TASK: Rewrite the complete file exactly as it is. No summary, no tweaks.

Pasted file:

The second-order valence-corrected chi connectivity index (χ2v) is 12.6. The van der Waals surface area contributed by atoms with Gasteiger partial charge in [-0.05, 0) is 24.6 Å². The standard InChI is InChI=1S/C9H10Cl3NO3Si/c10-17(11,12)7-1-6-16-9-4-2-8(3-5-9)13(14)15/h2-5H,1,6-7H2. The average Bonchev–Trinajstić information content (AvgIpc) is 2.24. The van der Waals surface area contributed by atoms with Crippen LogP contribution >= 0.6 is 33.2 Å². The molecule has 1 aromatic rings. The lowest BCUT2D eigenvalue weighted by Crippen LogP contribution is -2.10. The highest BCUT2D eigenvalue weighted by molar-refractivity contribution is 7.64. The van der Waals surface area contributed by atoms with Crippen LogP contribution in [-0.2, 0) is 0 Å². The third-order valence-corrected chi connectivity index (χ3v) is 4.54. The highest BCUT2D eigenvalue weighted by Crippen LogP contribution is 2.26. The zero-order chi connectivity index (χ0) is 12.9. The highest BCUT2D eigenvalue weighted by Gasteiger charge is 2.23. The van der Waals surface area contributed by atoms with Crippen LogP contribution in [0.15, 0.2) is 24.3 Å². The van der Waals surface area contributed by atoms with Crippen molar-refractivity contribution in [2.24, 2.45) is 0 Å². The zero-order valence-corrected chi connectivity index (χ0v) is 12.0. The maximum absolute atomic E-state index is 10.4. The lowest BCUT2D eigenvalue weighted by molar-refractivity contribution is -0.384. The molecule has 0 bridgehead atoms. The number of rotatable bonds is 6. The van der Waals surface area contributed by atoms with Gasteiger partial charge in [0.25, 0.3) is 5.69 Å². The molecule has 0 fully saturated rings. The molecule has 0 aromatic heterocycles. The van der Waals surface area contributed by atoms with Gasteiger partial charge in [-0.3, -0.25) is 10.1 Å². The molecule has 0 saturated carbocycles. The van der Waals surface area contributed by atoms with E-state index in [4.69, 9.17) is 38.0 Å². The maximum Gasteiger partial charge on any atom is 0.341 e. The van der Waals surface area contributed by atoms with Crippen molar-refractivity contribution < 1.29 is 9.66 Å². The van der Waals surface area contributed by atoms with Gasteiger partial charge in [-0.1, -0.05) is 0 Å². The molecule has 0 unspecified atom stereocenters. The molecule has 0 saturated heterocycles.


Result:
The second-order valence-corrected chi connectivity index (χ2v) is 12.6. The van der Waals surface area contributed by atoms with Gasteiger partial charge in [-0.05, 0) is 24.6 Å². The standard InChI is InChI=1S/C9H10Cl3NO3Si/c10-17(11,12)7-1-6-16-9-4-2-8(3-5-9)13(14)15/h2-5H,1,6-7H2. The average Bonchev–Trinajstić information content (AvgIpc) is 2.24. The van der Waals surface area contributed by atoms with Crippen LogP contribution >= 0.6 is 33.2 Å². The molecule has 1 aromatic rings. The lowest BCUT2D eigenvalue weighted by Crippen LogP contribution is -2.10. The highest BCUT2D eigenvalue weighted by molar-refractivity contribution is 7.64. The van der Waals surface area contributed by atoms with Crippen LogP contribution in [-0.2, 0) is 0 Å². The third-order valence-corrected chi connectivity index (χ3v) is 4.54. The highest BCUT2D eigenvalue weighted by Crippen LogP contribution is 2.26. The zero-order chi connectivity index (χ0) is 12.9. The highest BCUT2D eigenvalue weighted by Gasteiger charge is 2.23. The van der Waals surface area contributed by atoms with Crippen LogP contribution in [0.15, 0.2) is 24.3 Å². The van der Waals surface area contributed by atoms with Crippen molar-refractivity contribution in [2.24, 2.45) is 0 Å². The zero-order valence-corrected chi connectivity index (χ0v) is 12.0. The maximum absolute atomic E-state index is 10.4. The lowest BCUT2D eigenvalue weighted by molar-refractivity contribution is -0.384. The molecule has 0 bridgehead atoms. The number of rotatable bonds is 6. The van der Waals surface area contributed by atoms with Gasteiger partial charge in [0.25, 0.3) is 5.69 Å². The molecule has 0 fully saturated rings. The molecule has 0 aromatic heterocycles. The van der Waals surface area contributed by atoms with Gasteiger partial charge in [-0.3, -0.25) is 10.1 Å². The molecule has 0 saturated carbocycles. The van der Waals surface area contributed by atoms with E-state index in [4.69, 9.17) is 38.0 Å². The maximum Gasteiger partial charge on any atom is 0.341 e. The van der Waals surface area contributed by atoms with Crippen molar-refractivity contribution < 1.29 is 9.66 Å². The van der Waals surface area contributed by atoms with Gasteiger partial charge in [-0.1, -0.05) is 0 Å². The molecule has 0 unspecified atom stereocenters. The molecule has 0 saturated heterocycles.